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Quote:
Originally Posted by Peter Kovalik View Post
Martin Stervander, Per Alström, Urban Olsson, Ulf Ottosson, Bengt Hansson, Staffan Bensch. Multiple instances of paraphyletic species and cryptic taxa revealed by mitochondrial and nuclear RAD data for Calandrella larks (Aves: Alaudidae). Molecular Phylogenetics and Evolution. In Press, Accepted Manuscript, Available online 26 May 2016.

[abstract]
TiF Update May 29, 2016

Calandrella Larks: The genus Calandrella has been studied in detail by Stervander et al. (2016). I use their arrangment, and have implemented three splits.

Darod Lark, Calandrella daaroodensis, of northern Somalia has been split from Blanford's Lark, Calandrella blanfordi.
Red-capped Lark, Calandrella cinerea, is split into Northern Red-capped Lark, Calandrella williamsi, and Southern Red-capped Lark, Calandrella cinerea. The Northern Red-capped Lark only the Kenyan birds (williamsi) and Nigerian birds usually attributed to saturatior. If they had a scientific name, I would probably split the Nigerian and Kenyan birds into two species. The type of saturatior is from Angola, representing a Southern Red-capped Lark. The isolated northern populations in the DR Congo and Uganda belong in Southern Red-capped Lark.
Sykes's Short-toed Lark, Calandrella dukhunensis, has been split from Greater Short-toed Lark, Calandrella brachydactyla. The name Rufous Short-toed Lark has been used for this species, but has also been used more appropriately for the Somali Short-toed Lark, Alaudala somalica.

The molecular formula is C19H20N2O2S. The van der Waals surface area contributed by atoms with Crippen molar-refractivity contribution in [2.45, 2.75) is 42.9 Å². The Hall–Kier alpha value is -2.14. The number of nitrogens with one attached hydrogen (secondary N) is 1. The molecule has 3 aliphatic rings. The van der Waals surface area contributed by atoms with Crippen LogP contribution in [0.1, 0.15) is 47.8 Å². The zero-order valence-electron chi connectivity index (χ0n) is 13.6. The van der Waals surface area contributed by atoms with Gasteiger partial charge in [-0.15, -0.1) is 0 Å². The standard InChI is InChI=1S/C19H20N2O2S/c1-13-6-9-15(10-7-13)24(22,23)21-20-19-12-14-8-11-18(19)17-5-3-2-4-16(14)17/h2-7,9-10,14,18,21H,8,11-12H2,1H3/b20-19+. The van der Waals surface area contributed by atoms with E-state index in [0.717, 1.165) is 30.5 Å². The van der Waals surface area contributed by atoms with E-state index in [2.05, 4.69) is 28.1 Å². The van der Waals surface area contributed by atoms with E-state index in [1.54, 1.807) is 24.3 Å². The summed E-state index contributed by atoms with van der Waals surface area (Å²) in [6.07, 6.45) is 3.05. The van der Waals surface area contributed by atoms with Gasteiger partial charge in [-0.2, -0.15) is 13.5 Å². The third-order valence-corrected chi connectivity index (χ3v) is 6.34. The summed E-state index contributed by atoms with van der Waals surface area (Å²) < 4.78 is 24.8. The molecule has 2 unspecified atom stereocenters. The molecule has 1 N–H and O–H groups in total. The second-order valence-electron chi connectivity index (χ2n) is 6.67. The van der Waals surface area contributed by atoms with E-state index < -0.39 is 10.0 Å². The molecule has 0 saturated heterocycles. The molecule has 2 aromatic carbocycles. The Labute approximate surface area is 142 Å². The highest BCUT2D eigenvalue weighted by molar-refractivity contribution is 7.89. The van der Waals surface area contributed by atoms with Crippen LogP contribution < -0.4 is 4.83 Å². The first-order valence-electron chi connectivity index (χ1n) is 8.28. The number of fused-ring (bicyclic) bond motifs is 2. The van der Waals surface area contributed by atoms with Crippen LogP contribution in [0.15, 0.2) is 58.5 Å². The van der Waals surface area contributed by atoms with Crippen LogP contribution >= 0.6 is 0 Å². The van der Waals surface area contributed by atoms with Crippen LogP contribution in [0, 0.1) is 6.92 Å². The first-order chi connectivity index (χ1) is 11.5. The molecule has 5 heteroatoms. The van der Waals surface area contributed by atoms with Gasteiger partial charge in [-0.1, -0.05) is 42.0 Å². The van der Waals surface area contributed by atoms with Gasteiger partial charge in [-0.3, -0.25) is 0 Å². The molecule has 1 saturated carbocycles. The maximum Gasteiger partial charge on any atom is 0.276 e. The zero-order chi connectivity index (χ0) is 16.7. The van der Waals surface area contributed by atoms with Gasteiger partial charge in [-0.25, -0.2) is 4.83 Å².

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Old Saturday 9th July 2016, 06:08   #8
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TiF Update July 8, 2016

Larks: When separating Darod Lark, Calandrella daaroodensis, from Blanford's Lark, Calandrella blanfordi, I had missed that eremica belongs with daaroodensis. Since eremica has priority, Darod Lark becomes Calandrella eremica. Since the resulting species occurs on both sides of the Gulf of Aden, Darod Lark is no longer an appropriate name, and no name seems to be in use, I'm calling it Aden Lark. In sum, Darod Lark, Calandrella daaroodensis is replaced by Aden Lark, Calandrella eremica.
[Alaudidae, Paroidea & Sylvioidea I, 3.08]
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Old Wednesday 24th August 2016, 06:17   #9
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Calandrella dukhunensis

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Originally Posted by Peter Kovalik View Post
Martin Stervander, Per Alström, Urban Olsson, Ulf Ottosson, Bengt Hansson, Staffan Bensch. Multiple instances of paraphyletic species and cryptic taxa revealed by mitochondrial and nuclear RAD data for Calandrella larks (Aves: Alaudidae). Molecular Phylogenetics and Evolution. In Press, Accepted Manuscript, Available online 26 May 2016.

[abstract]
IOC Updates Diary Aug 23
Post proposed split of Syke’s Short-toed Lark on Updates/PS

Calandrella dukhunensis is recognized by TiF v3.06 and The eBird/Clements v2016.
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Old Wednesday 24th August 2016, 09:58   #10
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Quote:
Originally Posted by Peter Kovalik View Post
IOC Updates Diary Aug 23
Post proposed split of Syke’s Short-toed Lark on Updates/PS